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Benefits of photonic soldering in a roll-to-roll format

Sep 13, 2021 3:27:11 PM / by Nikhil Pillai

Production form factor is a strong determinant of the product produced and cost per unit. Currently, majority of electronics are produced in a semi-batch sheet-to-sheet (S2S) process flow. In this mode, each board is fed through individual steps in sequence. However, in such a format, the size of the board is limited, the substrate would need to be dimensionally stable and the unit costs would be high. Consider the case of building an illuminated wall. In a S2S format, the illuminated wall will need to be in smaller pieces stitched together, the wall will be built on a rigid substrate, and has been cost prohibitive because of manufacturing and instillation costs.

What if the illuminated wall could be built like old fashion wall paper?

The digital nature of processing on PulseForge tools enables us to manufacture in a varying of form factors. A significant rethinking of how electronics are manufactured enables us to create a near-continuous production line in a roll-to-roll (R2R) format. In collaboration with the Holst Center – a leading innovation center in flexible and printed electronics –NovaCentrix has built a scalable PulseForge platform that allows reflow of standard lead-free solder on polymeric foils in a roll-to-roll format.


(above image: RGB LEDs on PEN produced on the pilot line)

roll of 0603 LEDs on PET

(above image: roll of 0603 LEDs on PET produced on the pilot line)

Soldering on the PulseForge tools has been covered elsewhere. In short, this process uses preferential absorption of visible light at the junction to reflow standard solder alloys in a nonequilibrium format. For the Holst soldering demonstration line, a dual sided PulseForge tool was designed with capability to process suspended web of materials from both top and bottom - providing additional tunability of the process. 

The concept of the illuminated wall is now fully feasible. Each section is large enough to reduce the number of interconnects and the substrate is a flexible roll that could be easily transported. Additionally, the physical form factor aligns with what’s currently used in construction and could easily be folded into wallpaper installation.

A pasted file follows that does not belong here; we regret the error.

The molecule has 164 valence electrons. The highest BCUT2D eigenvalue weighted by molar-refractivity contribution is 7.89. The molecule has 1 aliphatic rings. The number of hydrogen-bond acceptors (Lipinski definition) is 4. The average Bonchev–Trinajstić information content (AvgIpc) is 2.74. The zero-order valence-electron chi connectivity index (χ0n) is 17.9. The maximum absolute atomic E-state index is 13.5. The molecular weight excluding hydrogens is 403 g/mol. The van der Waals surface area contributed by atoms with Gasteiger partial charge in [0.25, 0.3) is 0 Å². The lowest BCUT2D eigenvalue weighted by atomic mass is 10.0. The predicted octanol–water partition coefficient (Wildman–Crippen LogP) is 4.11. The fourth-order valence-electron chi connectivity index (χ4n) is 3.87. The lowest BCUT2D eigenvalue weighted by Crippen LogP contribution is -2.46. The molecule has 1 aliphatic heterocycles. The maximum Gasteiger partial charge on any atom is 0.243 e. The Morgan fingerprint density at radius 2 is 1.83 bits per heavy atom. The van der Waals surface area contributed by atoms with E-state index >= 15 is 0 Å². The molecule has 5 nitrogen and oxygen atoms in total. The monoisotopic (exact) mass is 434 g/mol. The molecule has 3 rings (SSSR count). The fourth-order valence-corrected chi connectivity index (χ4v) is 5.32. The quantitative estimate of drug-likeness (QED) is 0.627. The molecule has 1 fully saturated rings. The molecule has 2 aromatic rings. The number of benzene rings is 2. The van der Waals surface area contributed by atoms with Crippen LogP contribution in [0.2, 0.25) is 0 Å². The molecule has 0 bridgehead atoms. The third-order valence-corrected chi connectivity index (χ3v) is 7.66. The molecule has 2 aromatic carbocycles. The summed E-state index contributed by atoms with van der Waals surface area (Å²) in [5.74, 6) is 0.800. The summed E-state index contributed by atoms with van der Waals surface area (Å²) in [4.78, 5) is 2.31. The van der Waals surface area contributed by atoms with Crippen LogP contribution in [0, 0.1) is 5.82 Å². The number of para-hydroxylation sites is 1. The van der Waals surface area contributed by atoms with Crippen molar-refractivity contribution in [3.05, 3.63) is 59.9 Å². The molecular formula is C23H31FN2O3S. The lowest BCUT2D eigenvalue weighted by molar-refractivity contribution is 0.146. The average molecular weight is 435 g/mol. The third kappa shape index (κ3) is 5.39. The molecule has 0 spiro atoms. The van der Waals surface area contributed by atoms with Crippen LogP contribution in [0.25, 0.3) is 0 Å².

More advanced electronics with logics, sensors and batteries can be manufactured in such a format. Significant advances have been made to enhance the R2R production line. By utilizing ultra-fast placement and soldering technique, all units on the line can be working continuously at their optimum processing speed. This continuous mode of operation contributes to achieving high production rates and yields which are quite crucial to fulfil the promises of the printed and flexible market. The current R2R pilot lines are built on 150 mm or 300 mm widths. The production width can be increased to keep up with the desired high volumes. The final product is inherently flexible, cost effective and lightweight.

(above image: pilot line with integrated PulseForge at Holst Center, Netherlands)

  • High throughput
  • Low-cost operation
  • Fully automatic
  • Multiple sequential processing steps
  • Handles varieties of substrates and components
  • SMEMA compatible
  • Light shielding
  • Safety interlocks

Tags: Photonic Soldering, roll-to-roll

Nikhil Pillai

Written by Nikhil Pillai

As an Application Engineer, Nikhil Pillai contributes to bringing customers from Europe to assist process development tasks, establish how PulseForge and in-house developed Metalon inks can help to create new opportunities in Printed and Flexible Electronics industry by tackling customer concerns and assessing technical feasibilities. Since joining NovaCentrix, he is located at Holst Centre, The Netherlands where the goal is to interact with European customers more efficiently and offer support whenever needed. Currently, he is intensively involved in Photonic Soldering activities which took a major reroute since 2017 – attracting more businesses and opportunities where a conventional reflow oven functionality is limited. Nikhil obtained his M.Sc degree in Print and Media Technology from Technical University Chemnitz, Germany where his work has been successfully published in the Journal of Electronic Materials. He has co-authored in printed electronics technical conference journals and publications. He also holds BS in Mechanical Engineering from SNGCE, India.